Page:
You have to admire the irony. Yet again, football's richest franchise has the least amount of money to spend on players. The Dallas Cowboys have been scratching and clawing merely to squeeze under the salary cap in time for the start of free agency on Tuesday, so don't expect any big splashes from Jerry Jones and Co.
No, if this team is going to somehow become something better than 8-8, it'll have to do so by drafting and grooming good players, rather than buying them.
Still, here's a preview of free agency from Dallas' perspective.
Once nearly $30 million over the projected cap, Dallas has managed to eliminate most of that deficit by restructuring deals belonging to Tony Romo, Orlando Scandrick and Sean Lee. It also helped that the cap rose sharply to $133 million.
There is, however, no wiggle room.
If DeMarcus Ware is indeed released, that'll free up $7.4 million. And Miles Austin's expected release will give them another $5.5 million, but that won't likely hit the books until June 1.
|1. DeMarcus Ware||31||$16.0M|
|2. Brandon Carr||27||$12.2M|
|3. Tony Romo||33||$11.8M|
|4. Jason Witten||31||$8.4M|
|5. Miles Austin||29||$8.2M|
So the Cowboys, with some more basic restructures and a few small-time cuts, will have enough money to take swings at second- and third-tier players, likely during the second wave of free agency—just as they did with Justin Durant and Will Allen last year.
That's about it.
If the Cowboys can only keep one of their veteran defensive linemen, who should it be?
If they say goodbye to Ware, they could have enough money to re-sign Jason Hatcher or Anthony Spencer, and maybe even both. The two of them should be cheaper, since Hatcher will be 32 in July and Spencer is coming off microfracture surgery.
It's probably time for the Cowboys to start forgetting about players like those, but keeping at least one of those three very talented defensive linemen would probably be a smart decision.
They don't have any other key in-house free agents, aside from maybe veteran guard Brian Waters. But I wouldn't expect to see or hear from him until training camp.
What they need
They'll need some help along that defensive line, especially if they lose all three vets. Throw in that Jay Ratliff is gone, and there's a chance the entire starting defensive line from last preseason will be out of town by the end of March.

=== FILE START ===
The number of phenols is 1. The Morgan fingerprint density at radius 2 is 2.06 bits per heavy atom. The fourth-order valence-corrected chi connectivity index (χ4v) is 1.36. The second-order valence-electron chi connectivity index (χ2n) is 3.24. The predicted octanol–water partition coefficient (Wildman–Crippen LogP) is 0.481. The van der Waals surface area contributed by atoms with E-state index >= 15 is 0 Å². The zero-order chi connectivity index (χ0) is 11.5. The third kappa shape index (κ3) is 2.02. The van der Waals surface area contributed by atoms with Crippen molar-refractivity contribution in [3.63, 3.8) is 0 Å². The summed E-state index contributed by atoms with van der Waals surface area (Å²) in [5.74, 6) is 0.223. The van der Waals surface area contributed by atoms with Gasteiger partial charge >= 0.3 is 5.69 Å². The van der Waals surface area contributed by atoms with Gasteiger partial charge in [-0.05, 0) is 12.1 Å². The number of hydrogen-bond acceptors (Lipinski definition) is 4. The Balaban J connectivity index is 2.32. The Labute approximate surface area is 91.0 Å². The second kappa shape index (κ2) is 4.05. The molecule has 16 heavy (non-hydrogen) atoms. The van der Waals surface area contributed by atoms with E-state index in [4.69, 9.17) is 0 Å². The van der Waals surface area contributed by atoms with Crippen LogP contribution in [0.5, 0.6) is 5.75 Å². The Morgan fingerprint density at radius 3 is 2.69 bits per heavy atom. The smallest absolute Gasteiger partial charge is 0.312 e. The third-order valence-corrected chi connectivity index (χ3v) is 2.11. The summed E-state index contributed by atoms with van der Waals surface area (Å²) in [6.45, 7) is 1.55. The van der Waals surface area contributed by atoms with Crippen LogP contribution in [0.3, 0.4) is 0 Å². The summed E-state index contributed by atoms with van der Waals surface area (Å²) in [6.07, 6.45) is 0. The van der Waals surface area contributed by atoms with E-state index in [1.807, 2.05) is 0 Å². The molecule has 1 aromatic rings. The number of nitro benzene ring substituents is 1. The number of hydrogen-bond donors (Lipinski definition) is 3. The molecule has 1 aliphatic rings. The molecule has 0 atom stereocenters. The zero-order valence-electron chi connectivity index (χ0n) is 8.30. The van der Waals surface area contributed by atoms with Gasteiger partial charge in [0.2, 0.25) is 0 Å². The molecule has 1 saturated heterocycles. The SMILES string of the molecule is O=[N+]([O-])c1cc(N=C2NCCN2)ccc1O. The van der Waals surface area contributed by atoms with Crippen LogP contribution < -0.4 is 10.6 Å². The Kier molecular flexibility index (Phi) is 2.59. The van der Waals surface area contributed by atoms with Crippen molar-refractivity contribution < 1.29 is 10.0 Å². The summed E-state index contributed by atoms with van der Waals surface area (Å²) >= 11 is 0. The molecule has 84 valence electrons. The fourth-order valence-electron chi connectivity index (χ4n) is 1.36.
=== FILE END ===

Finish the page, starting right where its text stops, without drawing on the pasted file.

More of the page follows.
Nick Hayden and George Selvie are good players, and Jarius Wynn did enough to earn a new deal. Tyrone Crawford is 24 and still has potential. But that's it.
In addition to that, they need a strong guard who can pass protect and a safety who can come in and compete for a starting role.
Who they should chase
Rob Jackson (OLB, Redskins): Washington might not let him get away, but he's sort of been flying under the radar after a suspension and limited playing time behind Brian Orakpo and Ryan Kerrigan in 2013. He could come cheap and play sort of a hybrid edge-rusher/linebacker role in that 4-3.
Vance Walker (DT, Raiders): He's an underrated run-stopper who did a solid job on a one-year deal in Oakland last season. He'd help with depth up front and would probably end up with a starting job.
Husain Abdullah (S, Chiefs): A lot of big-name safeties on the market, so the 28-year-old could be under the radar after doing a solid job as a backup on a one-year contract in Kansas City.
John Jerry or Richie Incognito (G, Dolphins): Bear with me. Both are pariahs after the Jonathan Martin scandal, and both are flawed on the field, but they'll come cheap and might be extremely motivated. Incognito is a strong pass-blocker and Jerry could still have some upside.
What can wait for the draft
Pretty much everything will have to, aside from those potential low-risk investments, which will mainly help with depth. The Cowboys should sign a player or two whom they really like and can get for cheap—the type who can come in and make a push and maybe even surprise us. But that should be it. The rest of their work will be done in May.